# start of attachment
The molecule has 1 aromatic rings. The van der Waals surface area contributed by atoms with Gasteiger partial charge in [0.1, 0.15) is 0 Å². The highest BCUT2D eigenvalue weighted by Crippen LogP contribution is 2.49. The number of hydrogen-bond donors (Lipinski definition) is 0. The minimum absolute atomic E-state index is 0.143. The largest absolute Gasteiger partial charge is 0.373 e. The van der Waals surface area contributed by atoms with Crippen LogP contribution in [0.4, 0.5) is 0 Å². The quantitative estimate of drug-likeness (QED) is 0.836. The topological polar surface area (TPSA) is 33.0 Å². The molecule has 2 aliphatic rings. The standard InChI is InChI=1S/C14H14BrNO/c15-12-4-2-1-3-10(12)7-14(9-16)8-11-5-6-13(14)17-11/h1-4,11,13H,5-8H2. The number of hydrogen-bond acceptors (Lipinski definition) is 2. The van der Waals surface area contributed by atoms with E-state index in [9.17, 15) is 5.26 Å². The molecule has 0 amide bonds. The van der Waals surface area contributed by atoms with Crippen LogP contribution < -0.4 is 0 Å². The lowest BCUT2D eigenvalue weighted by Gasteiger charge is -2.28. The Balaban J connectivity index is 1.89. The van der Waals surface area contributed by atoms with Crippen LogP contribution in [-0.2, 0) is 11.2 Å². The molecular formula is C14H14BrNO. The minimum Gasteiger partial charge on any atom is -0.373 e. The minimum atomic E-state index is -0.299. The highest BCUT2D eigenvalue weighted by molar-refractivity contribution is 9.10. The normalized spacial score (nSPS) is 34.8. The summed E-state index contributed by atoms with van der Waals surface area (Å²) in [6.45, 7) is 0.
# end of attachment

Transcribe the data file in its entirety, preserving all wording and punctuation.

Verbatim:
The molecule has 1 aromatic rings. The van der Waals surface area contributed by atoms with Gasteiger partial charge in [0.1, 0.15) is 0 Å². The highest BCUT2D eigenvalue weighted by Crippen LogP contribution is 2.49. The number of hydrogen-bond donors (Lipinski definition) is 0. The minimum absolute atomic E-state index is 0.143. The largest absolute Gasteiger partial charge is 0.373 e. The van der Waals surface area contributed by atoms with Crippen LogP contribution in [0.4, 0.5) is 0 Å². The quantitative estimate of drug-likeness (QED) is 0.836. The topological polar surface area (TPSA) is 33.0 Å². The molecule has 2 aliphatic rings. The standard InChI is InChI=1S/C14H14BrNO/c15-12-4-2-1-3-10(12)7-14(9-16)8-11-5-6-13(14)17-11/h1-4,11,13H,5-8H2. The number of hydrogen-bond acceptors (Lipinski definition) is 2. The van der Waals surface area contributed by atoms with E-state index in [9.17, 15) is 5.26 Å². The molecule has 0 amide bonds. The van der Waals surface area contributed by atoms with Crippen LogP contribution < -0.4 is 0 Å². The lowest BCUT2D eigenvalue weighted by Gasteiger charge is -2.28. The Balaban J connectivity index is 1.89. The van der Waals surface area contributed by atoms with Crippen LogP contribution in [-0.2, 0) is 11.2 Å². The molecular formula is C14H14BrNO. The minimum Gasteiger partial charge on any atom is -0.373 e. The minimum atomic E-state index is -0.299. The highest BCUT2D eigenvalue weighted by molar-refractivity contribution is 9.10. The normalized spacial score (nSPS) is 34.8. The summed E-state index contributed by atoms with van der Waals surface area (Å²) in [6.45, 7) is 0.